Friday, December 19, 2008

Unlikely Edibles

I've mentioned some of these before, but we're reading up on it further, and will try some of these in the upcoming year to see how they might be utilized...

There are so many plants whose foliage can be utilized as food in addition to their fruits or roots. Some of those are:

Carrots
Radishes
Turnips (of course)
Beets

Ok, we knew that, I think. But here are the ones we'll be trying in the cookpot in the future to see how we might incorporate them, or at least test them, as valuable additions to our meals.

Cowpea leaves.....pink-eyed purple hull, crowders, black-eyed peas, etc. Did you know that the leaves are edible ?? I have no idea how they taste, but they're nutritious as cooked greens...who knew? Having a few rows of cowpeas not only provides some cheap and great vegetable fare, but if you can eat the leaves, it really contributes in a larger way to the harvest, and the nutrition at the dinnertable. They say you can harvest the underneath leaves as the plant grows, leaving the top ones on the plant still as the cowpease grow and develop, akin to "picking a mess of greens" when you need them. Cool!

Okra leaves...huh? those prickly things? Well, it seems that the young leaves are good chopped and included in soups. Maybe not so good sauteed, as they might have the same slime factor as the pods. But according to preliminary reading we've done so far, in soups and gumbos, the leaves are in their element. It'll be a must-try for our hot climate...we'll see how it does.

Squash and Pumpkin leaves. Again, does the taste vary according to variety? Our reading how turned up mention of the value of these leaves being used at the young stage. I'm not sure if they're used raw, but they can be cooked. I'm not sure of the taste and not sure if they're good alone or better if combined in stir fries and soups. But imagining the double-whammy of utilizing not only the squash and pumpkin fruits and blossoms as well as the leaves...well...there are a lot of leaves on those things! What if it equates to a lot more food from the garden...and another fantastic way to eat our greens? I love the idea of eating as much of the plant as possible.

Clover. Don't laugh. Animals love it, but apparently so did native human populations. We've meant to try this one but haven't yet, except fresh. The leaves are edible cooked, dried and ground as an addition to flour (think adding them into pasta-making or additions to soups), and the flowers are packed with loads of vitamin C and can be pulled apart and used in salads, or battered with tempura and flash fried.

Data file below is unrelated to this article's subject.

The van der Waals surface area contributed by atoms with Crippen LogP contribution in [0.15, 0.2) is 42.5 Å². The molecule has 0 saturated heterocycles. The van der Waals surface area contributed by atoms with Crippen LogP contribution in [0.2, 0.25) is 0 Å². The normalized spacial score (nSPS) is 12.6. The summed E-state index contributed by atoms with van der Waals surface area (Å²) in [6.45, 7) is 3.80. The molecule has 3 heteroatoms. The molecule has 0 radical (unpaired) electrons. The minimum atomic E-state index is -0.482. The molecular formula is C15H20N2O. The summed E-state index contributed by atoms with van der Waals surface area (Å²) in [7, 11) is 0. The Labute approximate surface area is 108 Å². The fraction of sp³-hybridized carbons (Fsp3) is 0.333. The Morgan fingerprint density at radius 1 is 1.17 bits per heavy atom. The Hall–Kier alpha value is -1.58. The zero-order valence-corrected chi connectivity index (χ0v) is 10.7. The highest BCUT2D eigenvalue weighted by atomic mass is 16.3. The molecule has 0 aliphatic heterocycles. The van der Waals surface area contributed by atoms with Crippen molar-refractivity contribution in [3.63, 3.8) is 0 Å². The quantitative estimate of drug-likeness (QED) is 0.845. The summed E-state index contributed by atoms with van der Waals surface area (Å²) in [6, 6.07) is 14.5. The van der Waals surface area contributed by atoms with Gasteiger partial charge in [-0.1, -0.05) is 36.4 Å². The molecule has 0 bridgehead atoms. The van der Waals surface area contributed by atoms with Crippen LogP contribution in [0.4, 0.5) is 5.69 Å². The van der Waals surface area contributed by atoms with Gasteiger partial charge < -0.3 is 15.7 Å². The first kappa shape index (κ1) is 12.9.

There are more, but that's all for now...just wanted to post it quickly before I forgot! Finding the possibility of "secondary edibles" for common crops figures into our deliberations as we peruse the seed catalogs and figure out what we will try growing this year. In a sense, we're not only educating ourselves as first time gardeners, but also hoping to re-educate our assumptions as to what parts of the actual plants can be utilized. It's exciting to find the choices are vast!

5 comments:

Phelan said...

We eat clover with our salad, it's sweet. Also, Love lies bleeding is a good one. Cook up the young leaves like you would spinach or in a stir fry.

Annette said...

I'd never thought about eating the leaves of pumpkins/squash although I have eaten the blooms, battered and fried. Interesting about the clover - I used to eat the flowers, as a child, during recess! LOL

Wrensong Farm said...

If I "HAD" to I'm sure I could eat any one of those.....and I'm sure some would taste good even. I think I've had pumpkin leaves in a dish I had at a Thai restaurant...but it also had Asian pumpkin in it...not sure on the diffence....but it WAS delicious!!

Robbyn said...

Phelan, neat! I didnt know LLB is edible...another great find, thanks!

Annette, we're trying to stretch our minds around using all the parts of the plants if they have a use, and especially if edible. It'll be fun trying things and seeing if we can find a way to incorporate them...and double our bounty :)

Wren, it'll be fun seeing, won't it? ooo, the Thai food sounds gooood :)

Anonymous said...

I too eat clover (flowers). But consider that the more you remove from the garden the more you have to put back. I think I will leave my squash leaves for the compost.
Cow peas are new for me- an intersting tial for 2009.
EJ